Disclosure: We are a participant in the Amazon Services LLC Associates Program, an affiliate advertising program designed to provide a means for us to earn fees by linking to Amazon.com and affiliated sites. I may earn money or products from any of the companies mentioned in this post. I only recommend products and services I trust to serve you. Purchasing through an affiliate link comes at no extra cost to you. You can learn more here.
Self sufficiency seems to be an ultimate, modern homesteading goal. We’re all going to go out and do all of the things and not be dependent upon anyone but ourselves. But, if you truly believe that, you’ve fallen for the myth of self sufficiency.
I know, I just crushed your dreams. I’m constantly telling people how they can become more self sufficient, aren’t I? And you can… you can absolutely become more self sufficient. But none of us are likely to ever become completely self sufficient.
I know, the idea sounds heavenly. You go out to the middle of nowhere with your family, build a cabin with logs you sawed by hand off of your own property. You grow everything you need right there on your little piece of heaven, grow all of your livestocks feed, have your own water, live without electricity and are completely unconnected and off grid.
But then, reality sets in. Even with your family by your side, you’re likely to start to go crazy. You see, us humans (even major introverts like me), we need community. We are our best selves, our happiest, and healthiest, when we interact with others. And no matter how hard we train for this self sufficient marathon, something is going to be required from elsewhere.
The myth of self sufficiency runs deep, and it’s a hard pill to swallow when you come to the realization that none of us have ever been completely self sufficient. Not the settlers, not the Native Americans… no one. No man is an island, they say. And they’re right.
We all rely upon community to some extent. Beyond just our family, we need other people. When they say it takes a village, in a lot of ways, it does. Native Americans, for instance, depended on everyone within their tribe to do their part. It wasn’t just an individual, or an individual family. Settlers depended on community often when things needed done in a hurry, or when illness struck.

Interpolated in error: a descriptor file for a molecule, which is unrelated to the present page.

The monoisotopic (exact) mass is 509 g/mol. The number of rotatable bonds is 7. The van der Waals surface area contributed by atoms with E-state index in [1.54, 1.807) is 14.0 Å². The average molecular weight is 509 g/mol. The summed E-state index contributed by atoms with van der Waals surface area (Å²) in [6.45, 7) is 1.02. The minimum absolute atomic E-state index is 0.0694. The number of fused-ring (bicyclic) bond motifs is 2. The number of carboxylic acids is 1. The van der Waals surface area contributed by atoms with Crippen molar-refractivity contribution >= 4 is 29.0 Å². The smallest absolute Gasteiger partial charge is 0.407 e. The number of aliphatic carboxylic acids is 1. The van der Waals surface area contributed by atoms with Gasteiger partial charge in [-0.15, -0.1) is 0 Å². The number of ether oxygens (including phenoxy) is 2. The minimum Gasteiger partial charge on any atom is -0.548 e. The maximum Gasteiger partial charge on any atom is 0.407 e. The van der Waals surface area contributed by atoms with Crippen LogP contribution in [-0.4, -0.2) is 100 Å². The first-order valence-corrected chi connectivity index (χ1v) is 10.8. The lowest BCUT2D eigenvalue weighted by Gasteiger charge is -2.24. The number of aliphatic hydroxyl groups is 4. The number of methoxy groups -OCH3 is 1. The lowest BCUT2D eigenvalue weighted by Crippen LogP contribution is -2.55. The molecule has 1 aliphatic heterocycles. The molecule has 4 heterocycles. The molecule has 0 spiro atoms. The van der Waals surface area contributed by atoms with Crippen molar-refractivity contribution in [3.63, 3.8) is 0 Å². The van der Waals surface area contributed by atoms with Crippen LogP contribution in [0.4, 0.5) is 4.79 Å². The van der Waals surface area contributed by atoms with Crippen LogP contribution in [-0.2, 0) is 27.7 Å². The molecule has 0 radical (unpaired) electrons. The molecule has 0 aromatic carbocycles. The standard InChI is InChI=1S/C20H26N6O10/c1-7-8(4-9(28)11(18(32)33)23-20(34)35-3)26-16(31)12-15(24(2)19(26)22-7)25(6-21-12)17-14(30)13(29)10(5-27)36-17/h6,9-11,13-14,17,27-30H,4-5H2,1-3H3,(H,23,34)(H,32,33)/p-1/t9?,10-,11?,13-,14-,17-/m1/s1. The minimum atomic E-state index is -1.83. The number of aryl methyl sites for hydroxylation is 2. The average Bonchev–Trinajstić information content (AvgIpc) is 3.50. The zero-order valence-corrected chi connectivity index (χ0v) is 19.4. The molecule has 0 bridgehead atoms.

Our need for community is even more prevalent in today’s modern world. Most of us are dependent upon certain things that make the world go round. Very few of us are lucky enough to afford our home/property without a loan or rent payment every month. We are dependent upon seed companies many times to provide us with heirloom seeds (even if we save, we all had to start somewhere). If you’re reading this, while you could live without it, you’re dependent upon the electricity and internet our technological gadgets require.
Most of us, if not all of us, cannot provide every last morsel of food we require. Or, we can’t provide all of the foods our livestock requires. Even if you can, one drought or disease and you’re in big trouble.
In cities and suburbs, many are dependent upon public water sources and even us folk out in rural areas need our septics pumped once in a while, and the internal workings of our modern wells eventually wear out and need replaced.
You are far better off creating relationships and forming community with like-minded people than you’ll ever be living with the dream that one day you’ll do it all yourself. Hone your skills, sure, but also be on the look out for others that share you dream. Because, you’ll need one another.
Here on our acre homestead we are striving to slowly provide much of our produce, some poultry, and possibly some other meat (probably pork) at some point in the future. We’ve discovered that providing all of our milk needs is not worth the sacrifices we have to make at this point in our lives. We do hunt, and hope to provide enough venison for our freezer, but we also rely on outside sources for meat.
We try to locally source some of our goods, but we still need things and always will. Even if we had 100 acres, we would still need help and community from beyond our family of five.
Do what you can, and follow your dreams, but also realize that not needing outside help is a lofty, pretty much impossible goal. And that’s okay. We were never meant to be an island.